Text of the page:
Tag Archives: Haiti

Reality Check: If Haiti Is a “Shithole” Country, Who Is Really to Blame?

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It’s been a couple of weeks but I had to take this one on: President Trump reportedly refers to African nations as well as the island nation of Haiti as a “shithole” and the media, both on the left and the right loses their minds.

But here’s the problem—while media and politicians want to fight about Haiti, nobody seems to care that Haitians have been ripped off by American foreign aid and politicians for years.

Let’s give it a Reality Check you won’t get anywhere else.

The comments by President Trump were reported but not recorded.

Here’s what the Washington Post was first to claim: President Trump “discussed protecting immigrants from Haiti, El Salvador and African countries as part of a bipartisan immigration deal, according to several people briefed on the meeting.”

‘Why are we having all these people from shithole countries come here?’ Trump said, referring to countries mentioned by the lawmakers. … ‘Why do we need more Haitians?’ Trump said, according to people familiar with the meeting. ‘Take them out.’”

By now you know that media lost its collective mind.

On the left, all they could talk about was what a racist, savage President Trump is. On the right, it was an effort to defend the use of the word with commentators insisting it’s okay, because thats what Haiti really is.

Of course the problem with all of this is that the debate hasn’t been about Haiti. It’s been about Trump. The argument is over whether Donald Trump is a racist or right.

That argument robs the Haitian people of the debate we should be having, the debate over why that country has remained in abject poverty and with an unemployment rate of 40 percent even with billions of dollars and investment flowing there.

Reality Check here: those billions of dollars never got to the Haitian people.

And that is the discussion we should be having.

It was January 2010 when a massive 7.0 magnitude earthquake struck island of Haiti, killing an estimated 220,000 people, leveling 100,000 homes, and leaving 1.5 million people destitute.

Some $13.3 billion was pledged by international donors for Haiti’s recovery. At the time, Hillary Clinton was secretary of state. And her husband, former President Bill Clinton, was appointed co-chairman of the Interim Haiti Recovery Commission (IHRC), along with Haitian Prime Minister Jean-Max Bellerive.

So what happened? Well, of the $13.3 billion pledged, some $9 billion actually came in as the total international funding, which is an incredible amount of money.

The problem is, that money was wasted, mis-managed and went just about everywhere except to actual Haitian organizations.

According to the BBC, of the $6 billion that came from bilateral and mutilateral donors, 89.8% went to non-Haitian organizations, $580 million went to the Haitian government and around one half of one percent went to Haitian organizations.

The vast majority of the funding went to U.N. agencies, international aid groups, private contractors and donor countries’ own civilian and military agencies.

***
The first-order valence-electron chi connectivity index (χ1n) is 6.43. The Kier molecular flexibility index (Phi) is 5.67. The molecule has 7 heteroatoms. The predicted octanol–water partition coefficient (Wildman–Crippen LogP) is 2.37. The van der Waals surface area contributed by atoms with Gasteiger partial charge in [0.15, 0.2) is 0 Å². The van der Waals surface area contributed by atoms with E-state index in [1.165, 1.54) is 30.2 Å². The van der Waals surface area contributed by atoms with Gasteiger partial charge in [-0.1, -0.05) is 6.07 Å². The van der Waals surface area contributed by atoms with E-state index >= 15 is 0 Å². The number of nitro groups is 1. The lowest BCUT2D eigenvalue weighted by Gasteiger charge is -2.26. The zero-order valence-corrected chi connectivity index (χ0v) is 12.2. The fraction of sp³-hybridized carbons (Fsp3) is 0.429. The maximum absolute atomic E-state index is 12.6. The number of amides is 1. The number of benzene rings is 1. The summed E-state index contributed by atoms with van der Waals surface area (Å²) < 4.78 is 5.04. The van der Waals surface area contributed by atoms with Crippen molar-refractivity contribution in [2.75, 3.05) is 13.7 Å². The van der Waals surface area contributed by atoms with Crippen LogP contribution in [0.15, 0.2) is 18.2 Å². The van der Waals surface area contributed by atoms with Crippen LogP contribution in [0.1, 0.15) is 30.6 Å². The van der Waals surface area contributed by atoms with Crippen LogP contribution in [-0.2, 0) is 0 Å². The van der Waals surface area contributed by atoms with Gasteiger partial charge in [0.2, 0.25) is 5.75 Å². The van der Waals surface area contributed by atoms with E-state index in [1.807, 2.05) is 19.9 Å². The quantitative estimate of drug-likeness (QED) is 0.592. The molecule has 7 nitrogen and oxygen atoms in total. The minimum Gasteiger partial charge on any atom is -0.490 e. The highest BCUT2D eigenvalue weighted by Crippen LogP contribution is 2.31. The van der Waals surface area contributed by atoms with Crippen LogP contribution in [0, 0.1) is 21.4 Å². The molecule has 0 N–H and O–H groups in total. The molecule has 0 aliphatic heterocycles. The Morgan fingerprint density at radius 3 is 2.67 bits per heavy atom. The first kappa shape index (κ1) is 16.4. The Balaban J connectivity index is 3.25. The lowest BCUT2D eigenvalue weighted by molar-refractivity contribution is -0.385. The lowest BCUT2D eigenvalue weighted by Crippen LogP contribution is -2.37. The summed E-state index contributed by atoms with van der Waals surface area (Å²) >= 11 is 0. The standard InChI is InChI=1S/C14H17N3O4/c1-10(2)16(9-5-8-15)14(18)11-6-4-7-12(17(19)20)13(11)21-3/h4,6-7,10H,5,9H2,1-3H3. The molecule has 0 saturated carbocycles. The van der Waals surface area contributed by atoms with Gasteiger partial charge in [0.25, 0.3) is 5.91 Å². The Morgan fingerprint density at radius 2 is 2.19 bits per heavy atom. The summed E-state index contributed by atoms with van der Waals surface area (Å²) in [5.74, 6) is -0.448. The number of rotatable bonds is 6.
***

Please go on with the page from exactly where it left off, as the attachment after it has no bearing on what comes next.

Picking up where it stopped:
Now, a lot of people have blamed the Clintons personally for what happened in Haiti.

Perhaps some of that criticism is unfair, and perhaps it is not.

For instance, thanks to diplomatic cables released by Wikileaks, we know that one US envoy described the value to contractors who were eager to cash in as a “gold rush”.

According to the BBC, “In email exchanges with top Clinton Foundation officials, a senior aide to Mrs Clinton, who was then-secretary of state, kept an eye out for those identified by the abbreviations “FOB” (friends of Bill Clinton) or “WJC VIPs” (William Jefferson Clinton VIPs).

‘Need you to flag when people are friends of WJC,’ wrote Caitlin Klevorick, a senior State Department official who was vetting incoming offers of assistance coming through the Clinton Foundation.”

Some of those friends who appear to have gotten sweetheart deals?

According to the National Review, “the Clinton Foundation selected Clayton Homes, a construction company owned by Warren Buffett’s Berkshire Hathaway, to build temporary shelters in Haiti. Buffett is an active member of the Clinton Global Initiative who has donated generously to the Clintons as well as the Clinton Foundation.

“The contract was supposed to be given through the normal United Nations bidding process, with the deal going to the lowest bidder who met the project’s standards. UN officials said, however, that the contract was never competitively bid for.”

Again, according to National Review, “The Clintons also funneled $10 million in federal loans to a firm called InnoVida, headed by Clinton donor Claudio Osorio. InnoVida’s application was fast-tracked and approved in two weeks. The company, however, defaulted on the loan and never built any houses.”

An investigation revealed that Osorio had diverted company funds to pay for his Miami Beach mansion, his Maserati, and his Colorado ski chalet. He pleaded guilty to wire fraud and money laundering in 2013, and is currently serving a twelve-year prison term on fraud charges related to the loan.

There are many other stories just like those.

But perhaps the biggest mess of all in Haiti’s recovery, or lack thereof, was what the Clinton Foundation touted as a signature project, a garment factory known as the Caracol Industrial Park.

According to the National Review, “The project was funded by the U.S. government and cost hundreds of millions in taxpayer money, the largest single allocation of U.S. relief aid.”

From the BBC: “The foundation, working with the Clinton State Department, helped arrange a U.S.-subsidised deal with the Haitian government to build a $300 million factory complex in 2012.

“Several hundred farmers were evicted from their land to make way for the 600-acre manufacturing site.”

The plant began producing clothes for retailers such as Old Navy, Walmart and Target.